With respect to where we go from here, I think the interesting thing is to try to validate this hypothesis that the serum levels of mir-210 reflect the prognosis, or how well a treatment is working, and to determine whether mir-210 levels could actually predict whether a patient is likely to be responsive to a therapy or not. That said, this is still a pretty early proof-of-concept study, but I think it opens up new questions and that's its value.
Mir-210 has evolved as a miRNA that helps cells adapt to low oxygen conditions. Many of its targets need to be repressed as part of the adaptation response to low oxygen. One of the exciting things about that study is also the concept that serum miRNA markers may reflect dynamic changes in tumor physiology. Circulating DNA markers, while I think they can [also] be really important as well, tend to be relatively constant over the course of disease, aside from accumulation of certain mutations. The fact that mir-210 is hypoxia-inducible raises the possibility that some of these miRNAs might be able to reflect what's going on physiologically in a patient today, compared to a week ago or two weeks ago, and we can try to capture some of those dynamic changes and maybe even capture some of the more local micro-environmental changes. That is if, in fact, the serum mir-210 reflects local tissue hypoxia — that's our hypothesis.
What do you think will be the next big frontier in your field?
It's probably three big things for extracellular miRNA biomarkers. One is just increased understanding of how they're turned over, how they get into the circulation, and whether they have any functions beyond biomarkers. The second is moving all of these biomarkers that have been discovered into validation and cross validation across multiple institutions, to figure out what's reliable and what's not. The third big one is how do you integrate this class of markers with many other classes of markers in a thoughtful way, so that you're learning something biological from the biomarker about the disease process. At least it's my bias that the closer a biomarker is to the biology of the disease the more likely it is to be clinically useful.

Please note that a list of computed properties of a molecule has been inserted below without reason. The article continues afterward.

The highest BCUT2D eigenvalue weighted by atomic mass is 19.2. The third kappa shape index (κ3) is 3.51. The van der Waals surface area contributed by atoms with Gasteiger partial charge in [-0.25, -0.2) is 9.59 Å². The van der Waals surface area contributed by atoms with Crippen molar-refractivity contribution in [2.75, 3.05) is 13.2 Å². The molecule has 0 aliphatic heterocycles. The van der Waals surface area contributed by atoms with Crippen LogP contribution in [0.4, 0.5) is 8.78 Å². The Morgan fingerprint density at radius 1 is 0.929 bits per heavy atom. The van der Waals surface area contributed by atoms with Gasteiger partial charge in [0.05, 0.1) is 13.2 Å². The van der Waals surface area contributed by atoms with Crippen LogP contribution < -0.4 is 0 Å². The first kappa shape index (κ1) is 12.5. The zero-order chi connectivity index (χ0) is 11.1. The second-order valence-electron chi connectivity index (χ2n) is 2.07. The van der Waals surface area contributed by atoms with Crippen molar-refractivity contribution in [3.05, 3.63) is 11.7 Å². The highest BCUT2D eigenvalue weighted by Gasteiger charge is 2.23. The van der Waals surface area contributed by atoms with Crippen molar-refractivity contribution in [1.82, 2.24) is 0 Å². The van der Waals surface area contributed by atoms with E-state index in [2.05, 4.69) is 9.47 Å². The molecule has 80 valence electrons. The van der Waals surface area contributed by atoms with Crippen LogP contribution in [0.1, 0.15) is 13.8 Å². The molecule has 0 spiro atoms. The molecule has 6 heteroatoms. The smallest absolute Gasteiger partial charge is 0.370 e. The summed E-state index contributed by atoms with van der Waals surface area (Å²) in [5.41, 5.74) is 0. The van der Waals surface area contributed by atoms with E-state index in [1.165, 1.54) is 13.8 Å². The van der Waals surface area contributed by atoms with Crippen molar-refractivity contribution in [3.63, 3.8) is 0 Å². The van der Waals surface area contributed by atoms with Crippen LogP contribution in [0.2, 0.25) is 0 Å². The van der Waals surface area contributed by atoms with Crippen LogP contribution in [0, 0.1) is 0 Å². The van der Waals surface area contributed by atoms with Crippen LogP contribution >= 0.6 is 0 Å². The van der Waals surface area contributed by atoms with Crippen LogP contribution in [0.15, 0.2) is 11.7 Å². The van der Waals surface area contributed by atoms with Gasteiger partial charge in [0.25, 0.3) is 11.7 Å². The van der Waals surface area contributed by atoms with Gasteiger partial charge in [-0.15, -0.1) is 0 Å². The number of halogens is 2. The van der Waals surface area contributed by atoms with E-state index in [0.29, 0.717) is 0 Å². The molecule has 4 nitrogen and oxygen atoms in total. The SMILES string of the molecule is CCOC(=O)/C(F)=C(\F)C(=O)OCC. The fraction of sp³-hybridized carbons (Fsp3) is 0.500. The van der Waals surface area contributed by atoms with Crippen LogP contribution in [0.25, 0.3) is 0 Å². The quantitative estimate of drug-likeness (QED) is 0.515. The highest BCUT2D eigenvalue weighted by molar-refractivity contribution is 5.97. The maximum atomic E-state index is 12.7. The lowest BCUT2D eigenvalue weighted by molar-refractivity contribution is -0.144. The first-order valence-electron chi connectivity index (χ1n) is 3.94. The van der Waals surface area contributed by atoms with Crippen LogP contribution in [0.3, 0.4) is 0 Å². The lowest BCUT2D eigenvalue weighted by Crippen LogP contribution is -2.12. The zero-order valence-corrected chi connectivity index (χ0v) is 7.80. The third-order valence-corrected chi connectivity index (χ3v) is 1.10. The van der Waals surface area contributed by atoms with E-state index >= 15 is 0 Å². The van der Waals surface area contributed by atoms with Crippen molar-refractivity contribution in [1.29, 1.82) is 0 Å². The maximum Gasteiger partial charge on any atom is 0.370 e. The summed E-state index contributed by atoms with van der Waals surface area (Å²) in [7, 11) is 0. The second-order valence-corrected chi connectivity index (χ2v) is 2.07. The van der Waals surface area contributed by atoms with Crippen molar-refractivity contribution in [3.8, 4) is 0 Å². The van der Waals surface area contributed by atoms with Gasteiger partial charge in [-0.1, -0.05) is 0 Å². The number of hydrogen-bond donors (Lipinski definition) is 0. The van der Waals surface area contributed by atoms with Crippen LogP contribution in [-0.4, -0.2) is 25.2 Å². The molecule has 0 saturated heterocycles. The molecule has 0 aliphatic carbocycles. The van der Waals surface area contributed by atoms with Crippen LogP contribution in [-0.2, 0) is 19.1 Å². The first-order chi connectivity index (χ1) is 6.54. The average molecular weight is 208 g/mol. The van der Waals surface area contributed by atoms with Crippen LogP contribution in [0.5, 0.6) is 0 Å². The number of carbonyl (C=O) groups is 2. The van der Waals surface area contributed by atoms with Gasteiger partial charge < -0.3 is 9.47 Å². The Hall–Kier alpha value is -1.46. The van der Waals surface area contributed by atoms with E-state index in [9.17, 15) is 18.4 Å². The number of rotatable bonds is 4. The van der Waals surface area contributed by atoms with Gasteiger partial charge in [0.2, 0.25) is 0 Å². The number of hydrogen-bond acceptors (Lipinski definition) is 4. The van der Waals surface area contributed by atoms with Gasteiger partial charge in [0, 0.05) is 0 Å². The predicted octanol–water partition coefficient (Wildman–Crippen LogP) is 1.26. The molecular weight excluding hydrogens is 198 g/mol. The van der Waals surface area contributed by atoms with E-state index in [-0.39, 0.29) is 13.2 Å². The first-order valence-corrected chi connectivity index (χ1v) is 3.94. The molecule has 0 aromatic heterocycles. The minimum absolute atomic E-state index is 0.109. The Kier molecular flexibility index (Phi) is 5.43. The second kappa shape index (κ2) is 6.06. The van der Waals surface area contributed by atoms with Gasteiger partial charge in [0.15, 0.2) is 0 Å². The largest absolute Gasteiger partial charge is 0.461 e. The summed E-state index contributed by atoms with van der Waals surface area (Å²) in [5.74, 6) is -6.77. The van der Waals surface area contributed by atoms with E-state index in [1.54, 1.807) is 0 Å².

In terms of panels, what I meant was also looking beyond miRNAs — how are miRNAs combined with protein markers, circulating tumor DNA, or methylated DNA markers, or other extracellular RNA markers that are being studied, or even combined with risk factors or markers we might not think of as molecular, like behavior or lifestyle or exposures? How do we put all this together? I think there's value in that, but it's also very challenging to know how to do that thoughtfully and effectively.
Do you have any messages for investors or companies or other labs in the field who might be interested in this subject?
My main message is we should all always seek fundamental understanding. Even though we are interested in solving an applied problem and improving health, I think we're going to move forward most effectively if we don't give up the imperative to seek deep understanding. For example, one of the challenges a number of people have run into trying to find serum miRNA markers for cancer is that a number of biomarkers have been discovered that seem, at least in some patient populations, to be higher in cases of cancer compared to controls. But it turns out that in many cases, these are in fact markers of blood cells, and they're likely to reflect differences in blood counts in one group of individuals compared to another. Without having an understanding of where miRNAs are coming from and which miRNAs are really specific to blood cells … it's going to be very difficult to move forward productively. That's just one example of where understanding at a very physical level ─ the miRNAs are there, where do they come from, where do they go, how are they regulated? ─ is important. Even though a lot of these are more fundamental biology questions, I think it's still essential to investigate them and keep investigating them, in parallel with and in order to try to solve applied problems.